Wednesday, November 28, 2007

Warm Bed

You're in a warm bed.

If you're like the majority of privileged Americans, you begin each day in a warm bed. Sometimes you are alone in the bed, sometimes not, but you're safe, you're secure and you are warm.

No matter what your bosses or teachers or parents tell you, you have a choice when the alarm clock rings. It's decision time. Most of us make this decision in an instant, either to hit the snooze button and delay the inevitable rousing by a few minutes, or to turn the alarm off, and get out of bed. Most of us make this decision daily, and, depending upon the time we went to bed the night before, we toggle between the two.

What about the third choice? What about not waking up, not leaving your bed at all. Again, no matter what your teachers say, no matter what your bosses say, no matter what your parents say, you can stay in bed. Unplug that alarm, turn your phone off and stay in bed. It's warm after all, and the pressures of the morning are often uncomfortable. Showering, eating, talking to people, just stay in bed.

What happens though, when you stay in bed? What happens when you choose comfort over responsibility?

You start to lose things.

I doubt highly that your teachers will come to your house to physically remove you from bed. There's got to be some kind of employment law prohibiting the physical removal of bed from person. And your parents, well they may try to get you up, but just play heavy and they'll eventually leave you alone.

So now what? Back to losing things. What keeps you getting out of bed everyday? It's probably the thought of what you'd lose for not getting up. School will suffer, your grades may drop. Your job will certainly suffer; I don't know of one boss who promotes random acts of absenteeism. You may even lose your job.

Things will start to fall apart. You have a responsibility, everyday, to get out of bed and fight the day.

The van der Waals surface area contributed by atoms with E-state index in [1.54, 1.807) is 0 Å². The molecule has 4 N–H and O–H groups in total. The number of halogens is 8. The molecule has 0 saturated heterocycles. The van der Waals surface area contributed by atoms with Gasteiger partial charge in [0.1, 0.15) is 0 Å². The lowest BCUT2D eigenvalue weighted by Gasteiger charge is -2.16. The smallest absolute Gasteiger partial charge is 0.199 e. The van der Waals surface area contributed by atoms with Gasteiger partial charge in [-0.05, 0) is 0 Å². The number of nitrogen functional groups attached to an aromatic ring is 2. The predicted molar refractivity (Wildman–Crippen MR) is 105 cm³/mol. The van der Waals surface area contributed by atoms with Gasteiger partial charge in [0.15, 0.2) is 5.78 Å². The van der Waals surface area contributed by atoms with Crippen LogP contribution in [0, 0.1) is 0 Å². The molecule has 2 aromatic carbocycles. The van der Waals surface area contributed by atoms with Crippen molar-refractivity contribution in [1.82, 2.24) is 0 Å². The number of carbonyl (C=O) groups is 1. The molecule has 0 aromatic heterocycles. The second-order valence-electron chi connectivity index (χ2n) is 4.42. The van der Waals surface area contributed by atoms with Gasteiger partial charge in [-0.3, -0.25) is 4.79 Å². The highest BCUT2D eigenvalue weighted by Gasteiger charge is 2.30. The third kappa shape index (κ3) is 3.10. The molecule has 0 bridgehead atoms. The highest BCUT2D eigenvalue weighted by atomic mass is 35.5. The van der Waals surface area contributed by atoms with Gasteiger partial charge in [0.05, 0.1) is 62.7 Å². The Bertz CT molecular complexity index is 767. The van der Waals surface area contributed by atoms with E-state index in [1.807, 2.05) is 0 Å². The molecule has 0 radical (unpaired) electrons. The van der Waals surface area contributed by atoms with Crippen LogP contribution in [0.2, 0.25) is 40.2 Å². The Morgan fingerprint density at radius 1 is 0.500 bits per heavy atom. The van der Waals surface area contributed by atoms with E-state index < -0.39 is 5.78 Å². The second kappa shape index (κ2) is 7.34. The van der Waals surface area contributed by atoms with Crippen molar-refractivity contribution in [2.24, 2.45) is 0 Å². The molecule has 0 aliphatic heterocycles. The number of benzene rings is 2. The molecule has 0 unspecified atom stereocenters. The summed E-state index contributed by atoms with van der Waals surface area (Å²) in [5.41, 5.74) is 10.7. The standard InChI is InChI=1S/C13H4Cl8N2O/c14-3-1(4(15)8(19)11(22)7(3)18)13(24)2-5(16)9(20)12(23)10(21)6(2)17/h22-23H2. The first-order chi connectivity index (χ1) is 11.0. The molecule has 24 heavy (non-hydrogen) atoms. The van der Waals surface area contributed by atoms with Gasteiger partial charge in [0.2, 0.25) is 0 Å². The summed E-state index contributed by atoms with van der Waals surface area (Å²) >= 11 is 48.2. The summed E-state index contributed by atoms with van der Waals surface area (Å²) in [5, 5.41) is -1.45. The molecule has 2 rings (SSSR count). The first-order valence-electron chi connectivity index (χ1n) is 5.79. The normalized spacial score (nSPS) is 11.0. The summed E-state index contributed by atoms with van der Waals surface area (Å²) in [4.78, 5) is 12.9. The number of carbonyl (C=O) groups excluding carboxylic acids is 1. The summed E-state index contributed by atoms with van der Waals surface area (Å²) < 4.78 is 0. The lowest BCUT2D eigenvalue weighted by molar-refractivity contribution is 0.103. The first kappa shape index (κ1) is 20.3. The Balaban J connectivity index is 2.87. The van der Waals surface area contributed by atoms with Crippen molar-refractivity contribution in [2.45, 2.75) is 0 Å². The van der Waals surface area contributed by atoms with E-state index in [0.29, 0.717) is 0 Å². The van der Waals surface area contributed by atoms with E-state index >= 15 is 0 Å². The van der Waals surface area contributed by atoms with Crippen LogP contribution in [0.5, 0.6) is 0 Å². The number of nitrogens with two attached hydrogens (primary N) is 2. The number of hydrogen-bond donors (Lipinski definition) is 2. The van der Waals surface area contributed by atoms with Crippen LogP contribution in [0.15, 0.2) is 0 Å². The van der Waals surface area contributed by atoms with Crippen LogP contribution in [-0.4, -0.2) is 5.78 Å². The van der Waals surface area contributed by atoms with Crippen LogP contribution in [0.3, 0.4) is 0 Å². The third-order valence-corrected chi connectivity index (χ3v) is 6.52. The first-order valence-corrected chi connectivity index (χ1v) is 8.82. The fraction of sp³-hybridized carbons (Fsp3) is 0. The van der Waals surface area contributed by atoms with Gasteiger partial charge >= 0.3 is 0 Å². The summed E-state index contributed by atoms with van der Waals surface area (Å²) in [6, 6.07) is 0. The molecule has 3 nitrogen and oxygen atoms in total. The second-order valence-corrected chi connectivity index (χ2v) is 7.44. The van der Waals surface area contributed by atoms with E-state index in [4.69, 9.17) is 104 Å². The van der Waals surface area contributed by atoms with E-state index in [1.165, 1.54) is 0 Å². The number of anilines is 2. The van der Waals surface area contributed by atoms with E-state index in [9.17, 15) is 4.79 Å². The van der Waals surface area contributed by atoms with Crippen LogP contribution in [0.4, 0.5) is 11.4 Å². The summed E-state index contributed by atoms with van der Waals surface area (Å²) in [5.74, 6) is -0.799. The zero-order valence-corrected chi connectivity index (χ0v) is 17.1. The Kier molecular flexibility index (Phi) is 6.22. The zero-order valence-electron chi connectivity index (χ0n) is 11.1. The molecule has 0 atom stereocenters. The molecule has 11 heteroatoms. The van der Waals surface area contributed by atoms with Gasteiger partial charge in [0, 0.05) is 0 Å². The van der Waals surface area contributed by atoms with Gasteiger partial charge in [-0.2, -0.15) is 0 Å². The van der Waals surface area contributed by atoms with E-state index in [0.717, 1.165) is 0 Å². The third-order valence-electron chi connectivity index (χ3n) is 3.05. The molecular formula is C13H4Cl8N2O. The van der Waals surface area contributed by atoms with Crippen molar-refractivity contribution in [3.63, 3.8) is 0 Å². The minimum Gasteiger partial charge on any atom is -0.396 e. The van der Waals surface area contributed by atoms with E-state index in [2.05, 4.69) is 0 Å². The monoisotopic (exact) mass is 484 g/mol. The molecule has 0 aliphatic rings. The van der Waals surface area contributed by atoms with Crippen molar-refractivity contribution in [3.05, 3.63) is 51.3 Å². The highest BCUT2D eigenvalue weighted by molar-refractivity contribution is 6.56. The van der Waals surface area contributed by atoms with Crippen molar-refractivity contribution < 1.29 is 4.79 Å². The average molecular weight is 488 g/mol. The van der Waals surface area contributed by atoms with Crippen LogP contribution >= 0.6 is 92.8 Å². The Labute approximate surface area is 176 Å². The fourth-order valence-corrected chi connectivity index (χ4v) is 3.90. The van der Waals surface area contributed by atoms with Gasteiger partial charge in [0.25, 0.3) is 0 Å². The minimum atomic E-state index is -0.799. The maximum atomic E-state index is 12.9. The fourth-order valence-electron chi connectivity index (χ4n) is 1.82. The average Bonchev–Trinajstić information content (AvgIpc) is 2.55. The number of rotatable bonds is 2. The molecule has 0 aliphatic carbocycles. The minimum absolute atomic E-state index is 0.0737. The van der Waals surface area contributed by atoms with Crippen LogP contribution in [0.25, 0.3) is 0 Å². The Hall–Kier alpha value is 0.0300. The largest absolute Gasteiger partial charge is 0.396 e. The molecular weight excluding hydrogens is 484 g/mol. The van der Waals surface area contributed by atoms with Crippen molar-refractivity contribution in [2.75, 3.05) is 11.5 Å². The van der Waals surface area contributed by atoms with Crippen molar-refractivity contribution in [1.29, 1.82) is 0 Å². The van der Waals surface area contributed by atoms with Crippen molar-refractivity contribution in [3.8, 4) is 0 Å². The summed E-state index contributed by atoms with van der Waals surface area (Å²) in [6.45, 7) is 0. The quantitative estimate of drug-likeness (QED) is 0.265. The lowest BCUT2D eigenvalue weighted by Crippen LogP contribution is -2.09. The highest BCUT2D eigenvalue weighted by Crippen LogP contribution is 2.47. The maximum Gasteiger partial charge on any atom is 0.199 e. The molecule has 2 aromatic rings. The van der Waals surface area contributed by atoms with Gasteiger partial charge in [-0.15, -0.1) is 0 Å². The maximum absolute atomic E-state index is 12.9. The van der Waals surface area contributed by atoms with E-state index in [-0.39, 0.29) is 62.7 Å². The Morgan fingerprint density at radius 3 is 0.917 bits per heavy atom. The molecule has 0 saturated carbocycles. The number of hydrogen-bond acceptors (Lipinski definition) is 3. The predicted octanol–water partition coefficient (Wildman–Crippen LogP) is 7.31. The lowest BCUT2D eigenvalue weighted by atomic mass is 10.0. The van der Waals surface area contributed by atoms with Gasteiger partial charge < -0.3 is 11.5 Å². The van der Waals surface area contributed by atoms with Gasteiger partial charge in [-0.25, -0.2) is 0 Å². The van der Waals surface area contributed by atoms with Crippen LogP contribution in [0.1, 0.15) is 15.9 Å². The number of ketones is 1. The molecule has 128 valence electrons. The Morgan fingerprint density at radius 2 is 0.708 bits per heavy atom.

I'm learning that life is the same way. The comfort of our lives prompts us to stay comfortable, to never risk the idea of leaving this comfort, certainly not in exchange for uncertainty. But I would argue that our lives suffer the same way we do if we stay in bed. We start to lose things.

Things start to fall apart.

Without getting out of bed each day we wouldn't be living. People can go for weeks, months, years at a time in a kind of vegetative state, laying in a bed, comfortable. But, would anyone call this living? Would anyone accuse them of being alive?

Life is spent most often in the bed. Not the physical bed (though this might be argued) but the intangible bed of comfort, this bed of security. We tell ourselves that it's cold outside, we tell ourselves that standing up isn't nearly as fun or safe as laying down, warm and comfortable. We tell ourselves that it's scary outside.

What we don't tell ourselves is that when coma patients wake up, they often have to rehabilitate, they lose muscle, they lose life. Every second spent in bed weakens us, we lose muscle, we breathe, but we aren't alive. The same consequences apply to our Life. The longer we spend in the comfort of certainty, the less we are alive.

Life isn't about sleeping, and living isn't about comfort. Living is about experience, and growth and fighting and losing, and winning and loving and feeling.

Living is about getting out of bed.

1 comment:

El Travieso said...

That is true. I prefer to stay in bed on all accounts. especially since i love sleep probably more than most. But getting up is when life is accomplished. Staying in bed is not truly living